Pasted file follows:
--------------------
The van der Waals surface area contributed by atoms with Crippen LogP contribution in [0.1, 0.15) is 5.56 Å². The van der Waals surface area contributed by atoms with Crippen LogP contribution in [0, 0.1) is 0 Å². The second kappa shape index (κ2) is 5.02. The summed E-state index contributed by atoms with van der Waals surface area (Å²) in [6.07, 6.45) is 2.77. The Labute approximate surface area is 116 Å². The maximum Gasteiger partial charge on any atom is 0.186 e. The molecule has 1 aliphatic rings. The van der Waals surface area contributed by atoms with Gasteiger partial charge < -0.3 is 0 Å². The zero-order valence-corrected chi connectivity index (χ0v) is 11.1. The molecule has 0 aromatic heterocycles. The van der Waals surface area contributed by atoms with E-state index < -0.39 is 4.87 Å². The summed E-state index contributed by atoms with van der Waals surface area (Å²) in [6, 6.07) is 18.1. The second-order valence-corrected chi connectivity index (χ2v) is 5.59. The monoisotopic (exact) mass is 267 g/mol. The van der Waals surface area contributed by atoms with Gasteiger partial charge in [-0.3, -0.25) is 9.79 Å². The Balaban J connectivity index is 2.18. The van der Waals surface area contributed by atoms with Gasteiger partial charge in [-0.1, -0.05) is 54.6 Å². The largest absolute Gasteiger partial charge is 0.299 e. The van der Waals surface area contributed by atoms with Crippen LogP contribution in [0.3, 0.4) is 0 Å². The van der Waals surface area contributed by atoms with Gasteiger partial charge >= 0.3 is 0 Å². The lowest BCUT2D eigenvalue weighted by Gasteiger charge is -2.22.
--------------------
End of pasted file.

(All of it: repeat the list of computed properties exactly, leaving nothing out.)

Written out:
The van der Waals surface area contributed by atoms with Crippen LogP contribution in [0.1, 0.15) is 5.56 Å². The van der Waals surface area contributed by atoms with Crippen LogP contribution in [0, 0.1) is 0 Å². The second kappa shape index (κ2) is 5.02. The summed E-state index contributed by atoms with van der Waals surface area (Å²) in [6.07, 6.45) is 2.77. The Labute approximate surface area is 116 Å². The maximum Gasteiger partial charge on any atom is 0.186 e. The molecule has 1 aliphatic rings. The van der Waals surface area contributed by atoms with Gasteiger partial charge < -0.3 is 0 Å². The zero-order valence-corrected chi connectivity index (χ0v) is 11.1. The molecule has 0 aromatic heterocycles. The van der Waals surface area contributed by atoms with E-state index < -0.39 is 4.87 Å². The summed E-state index contributed by atoms with van der Waals surface area (Å²) in [6, 6.07) is 18.1. The second-order valence-corrected chi connectivity index (χ2v) is 5.59. The monoisotopic (exact) mass is 267 g/mol. The van der Waals surface area contributed by atoms with Gasteiger partial charge in [-0.3, -0.25) is 9.79 Å². The Balaban J connectivity index is 2.18. The van der Waals surface area contributed by atoms with Gasteiger partial charge in [-0.1, -0.05) is 54.6 Å². The largest absolute Gasteiger partial charge is 0.299 e. The van der Waals surface area contributed by atoms with Crippen LogP contribution in [0.3, 0.4) is 0 Å². The van der Waals surface area contributed by atoms with Gasteiger partial charge >= 0.3 is 0 Å². The lowest BCUT2D eigenvalue weighted by Gasteiger charge is -2.22.